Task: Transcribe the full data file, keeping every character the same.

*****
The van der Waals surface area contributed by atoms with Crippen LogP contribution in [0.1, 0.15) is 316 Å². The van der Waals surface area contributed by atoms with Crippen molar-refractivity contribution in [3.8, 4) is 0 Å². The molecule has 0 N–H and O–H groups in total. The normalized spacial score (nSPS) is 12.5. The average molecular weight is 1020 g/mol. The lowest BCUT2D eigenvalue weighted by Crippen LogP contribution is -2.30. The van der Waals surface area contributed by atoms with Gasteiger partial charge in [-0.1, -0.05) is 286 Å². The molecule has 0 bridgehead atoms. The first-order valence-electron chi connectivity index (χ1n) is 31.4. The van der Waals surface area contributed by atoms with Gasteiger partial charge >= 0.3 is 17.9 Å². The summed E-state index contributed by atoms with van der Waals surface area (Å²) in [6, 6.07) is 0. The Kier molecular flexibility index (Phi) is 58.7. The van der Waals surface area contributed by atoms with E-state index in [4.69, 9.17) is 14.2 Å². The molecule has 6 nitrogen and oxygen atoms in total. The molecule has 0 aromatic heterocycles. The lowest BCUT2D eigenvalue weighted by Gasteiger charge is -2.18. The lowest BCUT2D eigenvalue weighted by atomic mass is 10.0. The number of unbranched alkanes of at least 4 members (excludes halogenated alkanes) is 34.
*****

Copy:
The van der Waals surface area contributed by atoms with Crippen LogP contribution in [0.1, 0.15) is 316 Å². The van der Waals surface area contributed by atoms with Crippen molar-refractivity contribution in [3.8, 4) is 0 Å². The molecule has 0 N–H and O–H groups in total. The normalized spacial score (nSPS) is 12.5. The average molecular weight is 1020 g/mol. The lowest BCUT2D eigenvalue weighted by Crippen LogP contribution is -2.30. The van der Waals surface area contributed by atoms with Gasteiger partial charge in [-0.1, -0.05) is 286 Å². The molecule has 0 bridgehead atoms. The first-order valence-electron chi connectivity index (χ1n) is 31.4. The van der Waals surface area contributed by atoms with Gasteiger partial charge >= 0.3 is 17.9 Å². The summed E-state index contributed by atoms with van der Waals surface area (Å²) in [6, 6.07) is 0. The Kier molecular flexibility index (Phi) is 58.7. The van der Waals surface area contributed by atoms with E-state index in [4.69, 9.17) is 14.2 Å². The molecule has 6 nitrogen and oxygen atoms in total. The molecule has 0 aromatic heterocycles. The lowest BCUT2D eigenvalue weighted by Gasteiger charge is -2.18. The lowest BCUT2D eigenvalue weighted by atomic mass is 10.0. The number of unbranched alkanes of at least 4 members (excludes halogenated alkanes) is 34.